The Struggle for Recognition of Nature: A Biomimetic Approach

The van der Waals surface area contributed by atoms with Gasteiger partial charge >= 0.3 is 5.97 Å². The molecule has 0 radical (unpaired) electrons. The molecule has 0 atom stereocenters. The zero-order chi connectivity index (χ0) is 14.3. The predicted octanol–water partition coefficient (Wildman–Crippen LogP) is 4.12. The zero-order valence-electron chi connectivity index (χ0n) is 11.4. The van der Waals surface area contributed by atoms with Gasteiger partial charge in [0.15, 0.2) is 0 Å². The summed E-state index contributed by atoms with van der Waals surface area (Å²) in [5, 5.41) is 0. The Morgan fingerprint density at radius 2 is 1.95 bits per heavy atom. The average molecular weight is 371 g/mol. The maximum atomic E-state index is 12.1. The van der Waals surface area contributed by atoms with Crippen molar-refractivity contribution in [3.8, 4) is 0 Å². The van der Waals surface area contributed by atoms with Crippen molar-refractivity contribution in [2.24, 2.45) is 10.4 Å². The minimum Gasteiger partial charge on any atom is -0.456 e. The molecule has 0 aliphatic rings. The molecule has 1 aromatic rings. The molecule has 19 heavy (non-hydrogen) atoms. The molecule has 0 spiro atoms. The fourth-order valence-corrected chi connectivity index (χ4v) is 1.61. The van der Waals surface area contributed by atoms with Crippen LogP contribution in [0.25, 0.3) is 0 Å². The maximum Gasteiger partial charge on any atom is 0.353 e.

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In this paper I argue that “mimicking” entities of the natural world is an apt mode of recognizing nature in the sense that it satisfies the inherent ethical implications of environmental and ecological justice when performed adequately. The philosophical concept of biomimicry—i.e., the emulation of models, systems, and elements of nature—and the concept of recognition that I derive from social recognition theory, offer such adequate mode for recognizing nature when both concepts are taken together and give rise to what I claim to be a theory of biomimetic-recognition. I demonstrate that by uniting or amalgamating these freestanding philosophical concepts within the context of the non-human or natural world, their conceptual virtues and vices rule out discrepancy because they are complementary. The theory and insight that stems from their conjunction is initially an altered version of both concepts and constitute the rudiments of a biomimetic-recognition concept that has the ambition to give nature their due. I claim that the biomimetic-recognition approach is both a mode for recognizing nature and kind of recognizing nature; biomimicry offers a way to meet the demands of environmental and ecological justice, and corresponds with a kind of recognizing relevant features, namely based on a notion of talent. I develop the rudiments of the theory of biomimetic-recognition by first scrutinizing both concepts before I turn to my analysis of the conjunction that I present as a theoretical model.